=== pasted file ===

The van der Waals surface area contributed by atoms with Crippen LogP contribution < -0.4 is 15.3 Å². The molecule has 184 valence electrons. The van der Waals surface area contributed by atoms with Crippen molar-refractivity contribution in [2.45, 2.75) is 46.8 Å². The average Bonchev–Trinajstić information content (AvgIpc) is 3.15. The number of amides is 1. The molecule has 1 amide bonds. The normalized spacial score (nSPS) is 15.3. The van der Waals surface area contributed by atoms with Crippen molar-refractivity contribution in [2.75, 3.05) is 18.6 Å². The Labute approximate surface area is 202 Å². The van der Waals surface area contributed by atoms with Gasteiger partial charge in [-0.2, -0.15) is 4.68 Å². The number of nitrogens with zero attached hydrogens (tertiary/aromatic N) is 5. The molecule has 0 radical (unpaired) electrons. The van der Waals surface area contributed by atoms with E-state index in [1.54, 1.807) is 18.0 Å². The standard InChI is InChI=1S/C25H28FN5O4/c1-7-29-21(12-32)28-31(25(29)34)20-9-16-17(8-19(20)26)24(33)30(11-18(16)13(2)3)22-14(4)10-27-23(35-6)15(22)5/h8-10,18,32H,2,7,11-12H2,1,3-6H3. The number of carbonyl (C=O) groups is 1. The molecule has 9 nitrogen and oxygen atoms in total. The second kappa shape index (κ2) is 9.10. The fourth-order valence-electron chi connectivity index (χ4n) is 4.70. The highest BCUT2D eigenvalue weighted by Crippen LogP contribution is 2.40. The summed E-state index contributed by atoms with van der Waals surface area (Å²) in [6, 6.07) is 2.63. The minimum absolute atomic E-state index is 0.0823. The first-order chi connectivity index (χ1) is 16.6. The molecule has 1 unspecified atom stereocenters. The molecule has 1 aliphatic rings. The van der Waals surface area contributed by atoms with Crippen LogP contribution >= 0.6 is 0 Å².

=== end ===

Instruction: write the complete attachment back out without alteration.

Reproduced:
The van der Waals surface area contributed by atoms with Crippen LogP contribution < -0.4 is 15.3 Å². The molecule has 184 valence electrons. The van der Waals surface area contributed by atoms with Crippen molar-refractivity contribution in [2.45, 2.75) is 46.8 Å². The average Bonchev–Trinajstić information content (AvgIpc) is 3.15. The number of amides is 1. The molecule has 1 amide bonds. The normalized spacial score (nSPS) is 15.3. The van der Waals surface area contributed by atoms with Crippen molar-refractivity contribution in [2.75, 3.05) is 18.6 Å². The Labute approximate surface area is 202 Å². The van der Waals surface area contributed by atoms with Gasteiger partial charge in [-0.2, -0.15) is 4.68 Å². The number of nitrogens with zero attached hydrogens (tertiary/aromatic N) is 5. The molecule has 0 radical (unpaired) electrons. The van der Waals surface area contributed by atoms with E-state index in [1.54, 1.807) is 18.0 Å². The standard InChI is InChI=1S/C25H28FN5O4/c1-7-29-21(12-32)28-31(25(29)34)20-9-16-17(8-19(20)26)24(33)30(11-18(16)13(2)3)22-14(4)10-27-23(35-6)15(22)5/h8-10,18,32H,2,7,11-12H2,1,3-6H3. The number of carbonyl (C=O) groups is 1. The molecule has 9 nitrogen and oxygen atoms in total. The second kappa shape index (κ2) is 9.10. The fourth-order valence-electron chi connectivity index (χ4n) is 4.70. The highest BCUT2D eigenvalue weighted by Crippen LogP contribution is 2.40. The summed E-state index contributed by atoms with van der Waals surface area (Å²) in [6, 6.07) is 2.63. The minimum absolute atomic E-state index is 0.0823. The first-order chi connectivity index (χ1) is 16.6. The molecule has 1 unspecified atom stereocenters. The molecule has 1 aliphatic rings. The van der Waals surface area contributed by atoms with Crippen LogP contribution >= 0.6 is 0 Å².